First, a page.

Learn to Budget
Many people end up filing for bankruptcy because they borrow more than they can repay. You may have become comfortable relying on credit cards to fund lavish vacations, nights out on the town, or even to cover the basic necessities.
Perhaps you bought a car that was more than you can afford or your mortgage payment has you feeling strapped for cash. This is a great time to learn how to budget your finances accordingly.
When you file for bankruptcy, you are often required to complete mandatory credit counseling courses.
Pay attention during these classes so that you can benefit from the information they are teaching. Upon completion, make your own budget with categories for each expense and how much you can afford to spend.
I made my first budget shortly after moving into my own place at eighteen. If I look back at it now, I know it was hardly accurate.
I had no idea what I was spending and I’m sure that there was a reason why my bank account never had any money left in it at the end of the month. As I grew more experienced with budgeting, I learned to comb through my bank statements to see where my money was really going.
It helped me to see areas that could be trimmed and to budget better for the following month.
Consider Hiring an Attorney
Handling your own bankruptcy is possible, but it can often be confusing and overwhelming. An attorney can help you to fill out all of the paperwork and come up with a reasonable settlement with your creditors.
If you are filing a Chapter 7 bankruptcy, you may need to come up with the funds before filing. A Chapter 13 bankruptcy offers a little more leniency, and you can often pay an upfront portion and finance the rest as part of your repayment plan.
Expect to pay between $1,000 and $6,000 for an attorney depending on what type of bankruptcy you will file for and the complexity of your case.
When hiring an attorney, I always make sure that I feel comfortable with them. I consider things beyond their rate such as their responsiveness.
Do they answer my questions fully and do they return my phone calls in a timely manner? I want to do business with someone who has a polite and respectful staff, no matter why I’m consulting an attorney.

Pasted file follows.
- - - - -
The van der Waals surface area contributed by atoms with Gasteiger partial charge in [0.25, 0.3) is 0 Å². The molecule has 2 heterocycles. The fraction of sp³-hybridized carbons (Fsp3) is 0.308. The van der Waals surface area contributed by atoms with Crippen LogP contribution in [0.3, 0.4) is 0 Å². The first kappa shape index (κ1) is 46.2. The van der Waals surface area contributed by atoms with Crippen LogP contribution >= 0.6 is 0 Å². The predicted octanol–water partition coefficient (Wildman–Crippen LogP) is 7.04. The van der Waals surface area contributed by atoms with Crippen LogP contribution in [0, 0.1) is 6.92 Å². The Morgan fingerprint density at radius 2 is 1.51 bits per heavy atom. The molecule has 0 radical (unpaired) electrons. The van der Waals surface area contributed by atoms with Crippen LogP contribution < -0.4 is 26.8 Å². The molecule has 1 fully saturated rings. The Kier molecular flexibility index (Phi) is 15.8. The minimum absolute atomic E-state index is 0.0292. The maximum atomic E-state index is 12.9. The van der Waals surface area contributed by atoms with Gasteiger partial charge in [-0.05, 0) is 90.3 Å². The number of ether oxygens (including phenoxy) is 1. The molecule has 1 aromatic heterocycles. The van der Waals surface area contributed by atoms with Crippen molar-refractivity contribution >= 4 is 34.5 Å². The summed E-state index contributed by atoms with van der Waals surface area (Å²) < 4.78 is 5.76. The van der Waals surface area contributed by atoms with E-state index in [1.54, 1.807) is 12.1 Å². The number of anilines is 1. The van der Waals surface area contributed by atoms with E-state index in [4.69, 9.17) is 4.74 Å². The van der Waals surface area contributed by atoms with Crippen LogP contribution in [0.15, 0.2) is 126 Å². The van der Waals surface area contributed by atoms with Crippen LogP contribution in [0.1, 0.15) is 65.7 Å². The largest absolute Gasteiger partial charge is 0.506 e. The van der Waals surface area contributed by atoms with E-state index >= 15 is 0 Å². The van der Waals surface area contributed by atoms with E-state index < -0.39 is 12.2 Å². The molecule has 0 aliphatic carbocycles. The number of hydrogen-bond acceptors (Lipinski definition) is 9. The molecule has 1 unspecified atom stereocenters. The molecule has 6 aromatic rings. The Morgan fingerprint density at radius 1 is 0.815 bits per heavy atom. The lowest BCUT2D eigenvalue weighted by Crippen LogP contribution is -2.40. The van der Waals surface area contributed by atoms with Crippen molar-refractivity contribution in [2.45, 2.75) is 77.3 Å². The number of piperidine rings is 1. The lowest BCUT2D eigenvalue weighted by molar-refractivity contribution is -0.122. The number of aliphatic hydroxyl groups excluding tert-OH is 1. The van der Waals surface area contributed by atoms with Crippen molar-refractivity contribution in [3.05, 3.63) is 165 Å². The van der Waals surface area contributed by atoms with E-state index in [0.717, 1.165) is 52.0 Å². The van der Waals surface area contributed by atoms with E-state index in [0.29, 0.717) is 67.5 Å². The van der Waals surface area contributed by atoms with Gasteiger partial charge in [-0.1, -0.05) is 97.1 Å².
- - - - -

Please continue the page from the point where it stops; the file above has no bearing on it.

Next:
Look for someone with positive client reviews instead of just the cheapest pricing.
Is Bankruptcy Right for You?
There are no clear guidelines about when bankruptcy is the best option for you. You might be tens of thousands of dollars in debt and feel crushed by the weight of it all.
If you are struggling to stay above the surface of your debt, then it may be time to consult an attorney to see what your best options are.
Bankruptcy can certainly give you peace of mind and a break from the nagging calls of debt collection agencies.
I know when my bill went into collections, I stressed about it for weeks until I was able to scrape up the cash to pay it. My creditors were merciless about collecting their money.
While I never filed for bankruptcy, I had to budget accordingly to make sure that I had funds available to pay the bill as quickly as possible. For the future, I made sure that I stashed away a healthy savings account as an emergency fund so that I never got into that situation again.
Bankruptcy could be a good thing for you because it gives you an automatic stay on your debt and can even discharge some of what you owe.
In the long run, it can improve your credit score and make you a bit more appealing to lenders once the bankruptcy no longer shows up on your credit report in seven to ten years.
However, bankruptcy can really do a number on your credit, as well. It remains on your credit report for years afterward, making it hard for you to secure new loans or lines of credit.
You may even face challenges with finding a new rental, a promotion, or landing a new job depending on what field you work in.
There are a lot of things to consider before filing for bankruptcy, but be sure to take an honest look at your finances. Determine how much discretionary income you actually have each month and how it could be allocated to pay down your debt, if it is possible at all.
Make a list of your debt and form a realistic budget before contacting an attorney.
With a little bit of preparation and savvy financial planning, you can decide whether this major move is right for you.